How To Clean an Area Rug

Sharing is caring!

With this DIY deep-cleaning method for the area and accent rugs, you can get rid of any odors, stains, and overall dinginess.

Area rugs are a big investment in decor for many of me. They brighten and color your spaces. They provide safe havens for video gameplay, movie viewing, and sleepover parties. Rugs, on the other hand, need to be maintained in order to survive for years. Regular cleaning is an important element of such upkeep.

Fortunately, while you should vacuum carpet twice a week, you should only deep-clean an area rug when it is filthy. If the rug isn’t obviously dirty (or smells awful), do this test: Simply take up a rug corner and flip it down into the floor. If a little cloud of dirt floats up, it’s time to clean.

Sure, you may have a rug cleaned off-site by specialists, but it won’t be inexpensive. However, if you’re prepared to put in a weekend of work, you can do a fantastic job cleaning a rug at home on your own.

As an extra bonus, you’ll have peace of mind knowing exactly what sorts of cleaners are being used on your carpets, which is becoming more essential to many people, particularly those with small children or chemical sensitivities.

This post may contain affiliate links. Full disclosure here.

How To Clean an Area Rug

Test An Small Area

When it comes to cleaning, you have two options:

You can use a store-bought rug cleaner/shampoo and follow the mixing directions (Bissell makes a good one, available on Amazon).
Alternatively, you can dilute a pail of warm water with a couple of capfuls of mild liquid dish detergent. Hot water may shrink the fibers or fade the color.
Now, test your cleaner (store-bought or homemade) on an inconspicuous area of the rug, such as a tiny section near the corner, to ensure that it does not cause the colors to run. If it does not, go to the next step.

Work the cleaner into the rug and allow it to settle for a few minutes

Scrub the shampoo or detergent into the carpeting with a sponge or brush until suds appear. Allow the solution to stay and work on the rug for a few minutes before rinsing.

Hose off the rug

Rinse the rug well with a garden hose, making sure the water is free of soap suds before you finish.


This tool, which is commonly used in window cleaning, will work perfectly to extract excess water from the carpeting. Firmly press the squeegee’s rubber-edged blade into the rug and pull to extract as much liquid as possible, being sure to only work in the direction.


Allow the rug to dry flat. When the top side is dry, flip it over to allow the bottom to dry as well.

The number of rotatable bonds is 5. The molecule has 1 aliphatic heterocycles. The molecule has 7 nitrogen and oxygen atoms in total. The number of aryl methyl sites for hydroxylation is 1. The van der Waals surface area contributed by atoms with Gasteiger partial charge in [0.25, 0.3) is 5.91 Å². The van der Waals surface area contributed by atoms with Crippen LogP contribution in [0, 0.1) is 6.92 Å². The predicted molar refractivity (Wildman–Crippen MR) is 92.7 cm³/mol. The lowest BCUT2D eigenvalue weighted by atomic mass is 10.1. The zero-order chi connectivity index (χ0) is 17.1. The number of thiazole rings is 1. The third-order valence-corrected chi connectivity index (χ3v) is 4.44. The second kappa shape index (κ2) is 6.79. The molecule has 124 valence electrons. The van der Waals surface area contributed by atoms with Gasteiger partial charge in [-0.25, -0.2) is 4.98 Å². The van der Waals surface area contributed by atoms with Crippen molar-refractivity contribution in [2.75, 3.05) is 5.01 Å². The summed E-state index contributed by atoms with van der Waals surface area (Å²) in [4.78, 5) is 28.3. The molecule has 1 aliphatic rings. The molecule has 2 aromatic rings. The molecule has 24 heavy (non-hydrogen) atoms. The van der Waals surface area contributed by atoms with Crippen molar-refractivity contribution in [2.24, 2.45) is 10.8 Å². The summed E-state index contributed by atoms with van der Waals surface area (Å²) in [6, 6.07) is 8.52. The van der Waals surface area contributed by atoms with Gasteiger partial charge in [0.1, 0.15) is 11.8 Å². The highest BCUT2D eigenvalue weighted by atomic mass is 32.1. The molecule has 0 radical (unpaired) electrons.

Vacuum or brush your area rug with a clean soft-bristled brush to release the fibers, which may have compressed during the washing/drying process. Then, place your rug back in the room and relax!

More Ways To Clean A Rug

Shake or beat: Take small and medium-sized carpets outside and shake them vigorously to remove loose dirt and dirt. If the rug is huge, enlist the assistance of a partner to hang it over a porch railing or a pair of sturdy chairs. To dislodge firmly entrenched dirt, use a broom or rug beater to smash the rug all over. Don’t forget to shake the rug pad as well.

Combine the cleaner: Make a cleaning solution according to the directions on your rug shampoo, or combine two to three tablespoons of mild dish soap in one of the 5-gallon buckets of warm water. Fill the second bucket halfway with clean water.

Scrub as needed: If the rug is colorfast, use a soft-bristle brush or sponge to apply the soap solution to the rug. Begin at one end of the rug and work your way to the other. In the cleaning solution, dip the sponge/brush. Use only as much water as necessary to moisten the fibers. Scrub the rug carefully with moderate pressure. Work in a 3-by-3-foot space. Rinse the sponge/brush often to avoid transferring dirt.

Rinse the rug thoroughly: It is critical that no soap residue remains on the rug. Soap attracts additional dirt. Remove any soap from the area you just cleaned with a clean sponge dipped in the rinse water.

Blot: Using a squeegee, remove as much extra water as possible while going in the direction of the rug.

Hang the rug to dry, or lay it flat, face-up, and prop the underside with risers to enable air circulation. Allow the rug to dry completely before bringing it inside, turning it on a regular basis to ensure equal drying. Turn on fans once inside to stimulate greater air circulation and assist the rug dry fully.

After the rug has completely dried, softly run over it with a vacuum or a soft-bristle brush to freshen the fibers.

Cleaners that use steam: If your rug is heavily stained, renting a commercial steam cleaner may be worthwhile. First, vacuum the rug, then follow the manufacturer’s directions on how to use the machine.

More On Cleaning Rugs

Sharing is caring!

Check out the planner!

You can also grab a copy of my cleaning planner, The Get It Clean Cleaning Planner here on the site. It’s packed full of extremely practical tips and tricks and checklists that can help you get your house clean, and keep it clean once and for all.

Also, be sure to smash those share buttons below!

Similar Posts